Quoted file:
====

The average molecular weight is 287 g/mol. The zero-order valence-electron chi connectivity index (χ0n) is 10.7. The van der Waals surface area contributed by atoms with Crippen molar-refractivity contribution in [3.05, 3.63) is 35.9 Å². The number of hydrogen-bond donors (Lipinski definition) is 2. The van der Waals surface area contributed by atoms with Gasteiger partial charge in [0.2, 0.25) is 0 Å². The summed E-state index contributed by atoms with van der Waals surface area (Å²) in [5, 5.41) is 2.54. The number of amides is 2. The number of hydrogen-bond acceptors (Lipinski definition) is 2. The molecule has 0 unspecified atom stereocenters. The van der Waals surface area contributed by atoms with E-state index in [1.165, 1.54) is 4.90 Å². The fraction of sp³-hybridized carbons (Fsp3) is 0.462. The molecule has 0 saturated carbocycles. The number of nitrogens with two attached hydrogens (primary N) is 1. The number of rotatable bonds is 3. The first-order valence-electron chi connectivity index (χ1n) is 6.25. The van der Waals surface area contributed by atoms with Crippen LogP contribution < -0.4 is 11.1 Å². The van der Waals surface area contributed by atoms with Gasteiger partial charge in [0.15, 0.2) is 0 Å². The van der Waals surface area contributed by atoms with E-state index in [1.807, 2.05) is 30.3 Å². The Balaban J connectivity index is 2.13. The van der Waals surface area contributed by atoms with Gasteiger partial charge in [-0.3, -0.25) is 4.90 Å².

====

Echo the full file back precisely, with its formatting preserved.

The average molecular weight is 287 g/mol. The zero-order valence-electron chi connectivity index (χ0n) is 10.7. The van der Waals surface area contributed by atoms with Crippen molar-refractivity contribution in [3.05, 3.63) is 35.9 Å². The number of hydrogen-bond donors (Lipinski definition) is 2. The van der Waals surface area contributed by atoms with Gasteiger partial charge in [0.2, 0.25) is 0 Å². The summed E-state index contributed by atoms with van der Waals surface area (Å²) in [5, 5.41) is 2.54. The number of amides is 2. The number of hydrogen-bond acceptors (Lipinski definition) is 2. The molecule has 0 unspecified atom stereocenters. The van der Waals surface area contributed by atoms with E-state index in [1.165, 1.54) is 4.90 Å². The fraction of sp³-hybridized carbons (Fsp3) is 0.462. The molecule has 0 saturated carbocycles. The number of nitrogens with two attached hydrogens (primary N) is 1. The number of rotatable bonds is 3. The first-order valence-electron chi connectivity index (χ1n) is 6.25. The van der Waals surface area contributed by atoms with Crippen LogP contribution < -0.4 is 11.1 Å². The van der Waals surface area contributed by atoms with Gasteiger partial charge in [0.15, 0.2) is 0 Å². The van der Waals surface area contributed by atoms with E-state index in [1.807, 2.05) is 30.3 Å². The Balaban J connectivity index is 2.13. The van der Waals surface area contributed by atoms with Gasteiger partial charge in [-0.3, -0.25) is 4.90 Å².